With a sixth round of EU sanctions against Russian oil, Europe is looking to leave Russian gas behind for good. Germany is already looking at alternatives in Africa but ramping up production will not be a small task, with infrastructure challenges and increasing preference towards renewable energy over fossil fuels.
Europe looks to Africa as an alternative to Russia
With Russia ostracized in the wake of its invasion of Ukraine, and a sixth round of EU sanctions targeting Russian oil recently implemented, many countries in Europe are looking to leave Russian gas, oil, and coal behind for good. But cutting the use of Russian gas by 60% before the end of 2022 may come with a nasty side-effect – a lack of energy – especially over the winter where demand in Europe increases. Germany is already looking for alternatives in Africa, with the continent’s oil and gas reserves being an important topic at the June 2022 German-Africa Energy Forum in Hamburg. In 2020, African oil made up nearly 9% of global exports, with over 327 million metric tonnes produced on the continent. But ramping up production and getting it to Europe will not be an easy task, with infrastructure challenges and the zeitgeist in Europe moving towards renewable energy over fossil fuels.
Lack of investment at home raises questions for export
The first major barrier for gas exports to Germany is the lack of infrastructure. Energy development projects are capital-intensive and generally require private-public partnerships. Sultan Wali, Ethiopia’s energy minister said that “African governments cannot carry out these projects alone.” Ndiarka Mbodji, the French-Senegalese founder of Berlin-based Kowry Energy echoed this, saying, “They need financial support from Germany and other rich western countries. Africa holds the key to resolving Europe’s energy crisis. And if we look at Africa’s resources, for example gas, you cannot underestimate its importance.”
Despite such a positive outlook for Africa to fulfill Germany’s gas demands, half of the continent’s population lacks access to clean energy, with many households dependent on burning biomass for energy. Moreover, some 900 million Africans lack access to clean cooking solutions, and on top of this, South Africa is in the midst of its own energy crisis. Load shedding is now a daily occurrence, and the situation is predicted to worsen despite the country holding significant natural gas potential. There will no doubt be those who question whether the continent can afford to export gas when it could be put to good use domestically.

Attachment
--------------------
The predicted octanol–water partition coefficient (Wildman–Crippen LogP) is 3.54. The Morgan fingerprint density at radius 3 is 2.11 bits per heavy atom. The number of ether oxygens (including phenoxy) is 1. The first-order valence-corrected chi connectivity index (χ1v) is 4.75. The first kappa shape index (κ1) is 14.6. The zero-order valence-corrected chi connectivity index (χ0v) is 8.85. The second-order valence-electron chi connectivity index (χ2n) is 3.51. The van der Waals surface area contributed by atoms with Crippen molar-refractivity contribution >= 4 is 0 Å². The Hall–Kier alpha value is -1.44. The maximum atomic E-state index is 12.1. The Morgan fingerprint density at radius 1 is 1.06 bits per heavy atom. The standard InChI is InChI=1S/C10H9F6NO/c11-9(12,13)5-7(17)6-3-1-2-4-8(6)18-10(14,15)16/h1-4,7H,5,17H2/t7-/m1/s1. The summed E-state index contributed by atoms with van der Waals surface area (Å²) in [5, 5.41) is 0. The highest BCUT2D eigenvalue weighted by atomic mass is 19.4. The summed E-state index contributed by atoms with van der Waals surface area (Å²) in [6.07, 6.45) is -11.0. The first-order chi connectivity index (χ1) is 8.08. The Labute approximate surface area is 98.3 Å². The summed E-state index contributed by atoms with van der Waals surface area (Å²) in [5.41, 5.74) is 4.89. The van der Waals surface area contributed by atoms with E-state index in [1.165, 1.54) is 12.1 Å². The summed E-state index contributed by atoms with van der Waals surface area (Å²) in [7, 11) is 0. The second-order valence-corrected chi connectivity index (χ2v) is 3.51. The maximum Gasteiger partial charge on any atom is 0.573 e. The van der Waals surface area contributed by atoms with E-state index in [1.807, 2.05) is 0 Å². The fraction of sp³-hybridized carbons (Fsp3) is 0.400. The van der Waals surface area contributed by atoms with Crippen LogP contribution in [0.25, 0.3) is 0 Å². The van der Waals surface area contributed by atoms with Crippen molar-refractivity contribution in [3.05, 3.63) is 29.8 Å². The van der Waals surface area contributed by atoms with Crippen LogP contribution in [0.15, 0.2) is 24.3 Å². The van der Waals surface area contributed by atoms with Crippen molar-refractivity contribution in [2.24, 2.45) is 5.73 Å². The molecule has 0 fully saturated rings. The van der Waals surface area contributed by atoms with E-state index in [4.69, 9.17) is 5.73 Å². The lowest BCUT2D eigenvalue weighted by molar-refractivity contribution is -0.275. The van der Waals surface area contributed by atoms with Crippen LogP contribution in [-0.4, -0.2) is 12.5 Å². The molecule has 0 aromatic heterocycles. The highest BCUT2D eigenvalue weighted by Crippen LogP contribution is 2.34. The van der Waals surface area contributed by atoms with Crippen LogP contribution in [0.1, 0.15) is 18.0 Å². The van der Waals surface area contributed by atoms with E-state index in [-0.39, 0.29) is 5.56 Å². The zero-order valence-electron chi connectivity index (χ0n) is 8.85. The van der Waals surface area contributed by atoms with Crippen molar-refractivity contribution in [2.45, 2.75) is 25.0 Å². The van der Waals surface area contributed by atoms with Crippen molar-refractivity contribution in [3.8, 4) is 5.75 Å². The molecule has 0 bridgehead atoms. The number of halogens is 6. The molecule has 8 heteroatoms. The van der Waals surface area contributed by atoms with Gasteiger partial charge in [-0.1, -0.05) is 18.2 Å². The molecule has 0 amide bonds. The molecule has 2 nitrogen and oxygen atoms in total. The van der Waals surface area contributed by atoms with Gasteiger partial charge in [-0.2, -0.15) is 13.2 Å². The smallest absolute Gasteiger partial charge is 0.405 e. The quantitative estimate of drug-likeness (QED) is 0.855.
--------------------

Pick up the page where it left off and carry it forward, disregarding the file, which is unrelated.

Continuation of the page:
Africa must act quickly to profit
Many German companies are keen to help finance African initiatives that produce hydrogen and natural gas for export to Europe, and African nations are keen to power up using gas. Because natural gas, which is mainly produced in Algeria, Nigeria, and Egypt, creates fewer carbon emissions than other fossil fuels like oil and coal it is seen as a ‘transitional fuel.’ Mbodji says that gas should not be overlooked, stating, “you can see at the moment, with the Ukraine war that we are going through, that there is a need to diversify the source of energy. And if we look at the resource that Africa has in terms of, for example, gas, which is a source of transition, we can see its importance in Africa.”
The International Energy Agency (IEA) produced its Africa Energy Outlook for 2022, published on 20th June, where it said that Africa could be in a position to export some 30 billion cubic meters (bcm) to Europe by the end of the decade. If all of Africa’s natural gas discoveries are turned into production, Executive Director Fatih Birol has stated that it could make an additional 90 bcm per year by 2030, with around two-thirds of this going towards domestic needs and the rest for export.
But the IEA has said that Africa must act quickly if it is to profit from these vast reserves of natural gas. Europe will only want Africa’s gas until it can shift towards lower carbon technology, something that is being increasingly championed with ever more lofty net-zero promises being made by politicians.
Renewable energy also ramps up exports
There is another energy source that could be exported – solar. Taking advantage of the huge potential for solar energy near the Sahara Desert, a massive undersea power cable is coming to Europe from Egypt. The GREGY intersection, going from Northern Egypt and into Attica, Greece, brings 3,000 megawatts of clean solar power to Europe. At the same time, the Xlinks Morocco-UK power project will connect Alverdiscott, Devon, with a solar site in Morocco, providing enough power to supply seven million homes by 2030.
There isn’t enough African gas available right now to save Germany from an energy shortage this winter, and with Europe pushing for cleaner energy, by the time production has increased to a suitable level it may already be too late to capitalize on Africa’s reserves.
Article Source: Africa Middle-East